Genetic variations in a fourth gene linked to elevated leukemia risk in Hispanic children
Acute lymphoblastic leukemia ALL is the most common childhood cancer, and Hispanic children have the nation's highest incidence of the disease. They are also less likely than other children with ALL to survive.
Through genome wide association studies, we found genetic variations in a fourth gene that are associated with an increased risk of ALL in Hispanic children. The gene is ERG, a transcription factor that is also mutated in the leukemic cells of some ALL patients. In this study, we identified inherited genetic variations in ERG that contribute to ALL risk, primarily in Hispanic children. These are germline variants carried in cells throughout the body, rather than the previously reported somatic mutations in cancer cells.
The research was published online in the journal Blood.
The more we understand the biology behind these disparities, the more likely we are to develop more effective therapies for different patient populations or better methods to track and monitor disease risk.
Ancestry and ALL risk
The study was a collaboration with the Children's Oncology Group and one of the largest efforts yet focused on Hispanic patients with ALL.
My colleagues and I compared common genetic variations in 940 Hispanic ALL patients enrolled in COG clinical trials and 681 individuals of similar backgrounds without an ALL diagnosis. COG is the world's largest cooperative pediatric cancer research organization.
Gene variations were used to determine a patient's European, African and Native American ancestry. Hispanic individuals in this study were defined as having more than 10% Native American gene variations as well as having more Native American than African gene variations.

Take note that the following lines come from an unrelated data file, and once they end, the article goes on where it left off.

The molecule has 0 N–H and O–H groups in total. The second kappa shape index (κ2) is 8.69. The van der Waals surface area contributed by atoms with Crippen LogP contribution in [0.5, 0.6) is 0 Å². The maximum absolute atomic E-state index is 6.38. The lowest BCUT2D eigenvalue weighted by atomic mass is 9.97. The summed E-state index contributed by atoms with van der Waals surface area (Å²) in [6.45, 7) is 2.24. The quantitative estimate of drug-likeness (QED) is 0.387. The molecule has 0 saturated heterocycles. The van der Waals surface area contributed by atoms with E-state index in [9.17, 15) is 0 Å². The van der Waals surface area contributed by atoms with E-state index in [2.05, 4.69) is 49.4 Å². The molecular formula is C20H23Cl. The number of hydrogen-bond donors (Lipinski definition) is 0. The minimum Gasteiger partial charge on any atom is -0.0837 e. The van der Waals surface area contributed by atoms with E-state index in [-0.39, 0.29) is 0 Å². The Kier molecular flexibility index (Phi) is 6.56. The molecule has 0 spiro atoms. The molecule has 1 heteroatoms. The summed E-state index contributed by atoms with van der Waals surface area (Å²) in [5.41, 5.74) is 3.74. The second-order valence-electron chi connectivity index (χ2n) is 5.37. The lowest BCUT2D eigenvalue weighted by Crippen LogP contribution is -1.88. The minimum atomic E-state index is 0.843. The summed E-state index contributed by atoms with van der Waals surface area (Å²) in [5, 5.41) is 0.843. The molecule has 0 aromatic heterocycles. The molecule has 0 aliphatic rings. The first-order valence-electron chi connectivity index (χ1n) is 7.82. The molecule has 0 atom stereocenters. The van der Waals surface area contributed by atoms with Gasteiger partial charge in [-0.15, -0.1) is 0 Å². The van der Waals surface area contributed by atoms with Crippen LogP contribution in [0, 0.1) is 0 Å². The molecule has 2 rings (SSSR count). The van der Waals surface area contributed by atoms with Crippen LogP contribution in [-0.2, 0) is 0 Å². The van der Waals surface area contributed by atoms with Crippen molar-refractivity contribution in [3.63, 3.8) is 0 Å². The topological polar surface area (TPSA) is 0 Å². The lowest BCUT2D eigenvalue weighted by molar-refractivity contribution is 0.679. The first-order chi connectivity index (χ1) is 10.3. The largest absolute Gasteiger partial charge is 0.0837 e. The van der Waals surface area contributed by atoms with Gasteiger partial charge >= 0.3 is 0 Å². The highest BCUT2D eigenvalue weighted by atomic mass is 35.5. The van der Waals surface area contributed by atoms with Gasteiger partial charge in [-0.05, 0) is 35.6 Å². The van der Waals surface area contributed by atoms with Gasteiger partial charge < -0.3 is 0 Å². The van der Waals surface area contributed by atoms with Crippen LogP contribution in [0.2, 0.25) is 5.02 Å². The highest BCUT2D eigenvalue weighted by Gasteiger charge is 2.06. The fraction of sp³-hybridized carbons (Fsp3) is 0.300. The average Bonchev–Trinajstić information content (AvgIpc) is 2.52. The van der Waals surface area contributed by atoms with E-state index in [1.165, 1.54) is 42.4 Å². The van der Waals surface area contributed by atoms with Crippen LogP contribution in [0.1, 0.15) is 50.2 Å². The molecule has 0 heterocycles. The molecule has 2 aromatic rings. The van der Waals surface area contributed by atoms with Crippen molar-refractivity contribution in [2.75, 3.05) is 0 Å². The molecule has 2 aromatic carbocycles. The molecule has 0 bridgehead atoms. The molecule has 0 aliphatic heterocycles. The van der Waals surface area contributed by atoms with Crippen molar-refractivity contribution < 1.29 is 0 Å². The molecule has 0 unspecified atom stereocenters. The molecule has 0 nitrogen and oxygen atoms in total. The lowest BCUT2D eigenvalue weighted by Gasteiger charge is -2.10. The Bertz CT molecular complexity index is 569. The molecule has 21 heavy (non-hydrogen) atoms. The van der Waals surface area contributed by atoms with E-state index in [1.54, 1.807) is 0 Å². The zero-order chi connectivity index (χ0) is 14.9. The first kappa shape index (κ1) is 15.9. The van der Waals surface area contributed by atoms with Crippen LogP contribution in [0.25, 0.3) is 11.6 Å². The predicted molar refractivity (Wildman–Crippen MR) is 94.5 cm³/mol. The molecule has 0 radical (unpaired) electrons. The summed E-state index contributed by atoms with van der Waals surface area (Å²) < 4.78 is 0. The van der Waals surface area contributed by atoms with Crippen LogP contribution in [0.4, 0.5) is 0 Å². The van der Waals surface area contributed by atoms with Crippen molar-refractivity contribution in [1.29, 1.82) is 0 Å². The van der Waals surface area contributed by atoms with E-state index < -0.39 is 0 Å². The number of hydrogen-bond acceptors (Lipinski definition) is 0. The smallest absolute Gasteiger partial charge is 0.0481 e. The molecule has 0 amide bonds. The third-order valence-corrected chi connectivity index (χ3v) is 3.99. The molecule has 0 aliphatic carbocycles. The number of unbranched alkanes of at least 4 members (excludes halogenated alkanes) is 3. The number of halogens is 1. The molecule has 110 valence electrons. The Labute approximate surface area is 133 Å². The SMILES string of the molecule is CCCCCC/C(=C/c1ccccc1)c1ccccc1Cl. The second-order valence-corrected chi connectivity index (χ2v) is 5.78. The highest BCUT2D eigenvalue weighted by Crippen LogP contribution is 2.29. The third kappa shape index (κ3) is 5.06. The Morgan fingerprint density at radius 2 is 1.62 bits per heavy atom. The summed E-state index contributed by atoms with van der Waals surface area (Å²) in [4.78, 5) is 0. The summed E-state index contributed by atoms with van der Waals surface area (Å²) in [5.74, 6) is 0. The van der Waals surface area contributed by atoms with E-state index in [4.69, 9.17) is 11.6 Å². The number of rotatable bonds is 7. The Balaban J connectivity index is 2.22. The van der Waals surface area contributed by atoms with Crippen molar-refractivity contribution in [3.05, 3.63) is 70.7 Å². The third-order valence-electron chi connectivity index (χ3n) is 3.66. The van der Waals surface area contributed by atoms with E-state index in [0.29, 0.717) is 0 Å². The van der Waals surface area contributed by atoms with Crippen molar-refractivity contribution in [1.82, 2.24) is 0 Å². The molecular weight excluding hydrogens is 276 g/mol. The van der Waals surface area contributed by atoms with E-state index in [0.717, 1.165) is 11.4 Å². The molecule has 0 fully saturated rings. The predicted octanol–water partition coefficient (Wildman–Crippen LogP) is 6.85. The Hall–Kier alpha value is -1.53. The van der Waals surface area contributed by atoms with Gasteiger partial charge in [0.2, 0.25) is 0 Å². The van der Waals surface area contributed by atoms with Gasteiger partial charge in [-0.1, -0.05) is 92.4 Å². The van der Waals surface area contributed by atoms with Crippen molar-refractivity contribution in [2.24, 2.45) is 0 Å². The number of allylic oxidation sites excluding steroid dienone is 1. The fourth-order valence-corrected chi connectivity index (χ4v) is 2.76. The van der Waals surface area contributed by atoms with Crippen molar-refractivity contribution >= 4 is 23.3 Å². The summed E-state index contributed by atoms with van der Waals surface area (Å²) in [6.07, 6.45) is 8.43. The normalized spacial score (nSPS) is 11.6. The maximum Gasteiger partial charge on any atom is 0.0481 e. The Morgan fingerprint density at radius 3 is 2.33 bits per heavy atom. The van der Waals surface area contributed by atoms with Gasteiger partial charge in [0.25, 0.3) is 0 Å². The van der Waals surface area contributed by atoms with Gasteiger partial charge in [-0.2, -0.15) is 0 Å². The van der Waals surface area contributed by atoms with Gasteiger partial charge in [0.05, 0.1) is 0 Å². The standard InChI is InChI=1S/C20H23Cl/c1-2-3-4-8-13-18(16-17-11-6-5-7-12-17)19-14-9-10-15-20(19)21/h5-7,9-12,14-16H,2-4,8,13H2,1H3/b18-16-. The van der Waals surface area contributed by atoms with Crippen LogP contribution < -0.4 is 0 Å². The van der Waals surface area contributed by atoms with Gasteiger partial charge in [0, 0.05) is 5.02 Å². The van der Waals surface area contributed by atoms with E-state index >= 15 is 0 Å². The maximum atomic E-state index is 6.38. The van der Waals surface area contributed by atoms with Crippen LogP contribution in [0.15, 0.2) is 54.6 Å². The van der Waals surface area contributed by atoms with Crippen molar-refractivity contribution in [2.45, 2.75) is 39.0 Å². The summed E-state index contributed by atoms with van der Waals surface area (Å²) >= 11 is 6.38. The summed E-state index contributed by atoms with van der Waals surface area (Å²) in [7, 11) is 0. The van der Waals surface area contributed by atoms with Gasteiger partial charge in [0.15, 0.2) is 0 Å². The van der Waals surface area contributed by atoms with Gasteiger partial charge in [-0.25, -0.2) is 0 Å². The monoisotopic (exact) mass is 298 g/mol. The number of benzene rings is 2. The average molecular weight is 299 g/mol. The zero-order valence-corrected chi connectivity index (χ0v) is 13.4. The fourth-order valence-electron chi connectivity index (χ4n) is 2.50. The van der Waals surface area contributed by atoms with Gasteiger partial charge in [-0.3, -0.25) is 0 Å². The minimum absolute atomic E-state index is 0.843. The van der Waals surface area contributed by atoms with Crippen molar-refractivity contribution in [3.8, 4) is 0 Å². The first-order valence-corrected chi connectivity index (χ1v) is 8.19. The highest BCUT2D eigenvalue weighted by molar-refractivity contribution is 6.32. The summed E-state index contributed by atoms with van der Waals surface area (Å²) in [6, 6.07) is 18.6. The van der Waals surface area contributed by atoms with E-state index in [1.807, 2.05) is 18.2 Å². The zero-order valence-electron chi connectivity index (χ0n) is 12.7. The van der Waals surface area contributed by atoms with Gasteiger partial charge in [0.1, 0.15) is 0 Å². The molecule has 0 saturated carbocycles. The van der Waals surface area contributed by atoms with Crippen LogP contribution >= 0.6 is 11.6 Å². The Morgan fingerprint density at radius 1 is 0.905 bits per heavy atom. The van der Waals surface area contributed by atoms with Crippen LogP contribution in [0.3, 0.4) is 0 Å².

After confirming previous findings that high-risk genetic variations in ARID5B, GATA3 and PIP4K2A were more common in Hispanic children and were associated with an increased chance of developing ALL, we then identified high-risk variations in ERG that were associated with a 1.56-fold increased risk of ALL in Hispanic children. The absolute risk of getting ALL, however, remains low.
The increase in risk was highest (doubled) for children with the highest percentage of Native American ancestry and lowest for children with the lowest percentage. That was surprising — for all the leukemia genes researchers discovered before, their effects on ALL genetic risk are usually consistent across ancestries.
In contrast, we found no significant increased ALL risk in African-American children with the ERG variant and just a 12% elevated risk in children of European ancestry.
Additional research is needed to understand the mechanism involved, including possible unidentified environmental or other factors that might play a role.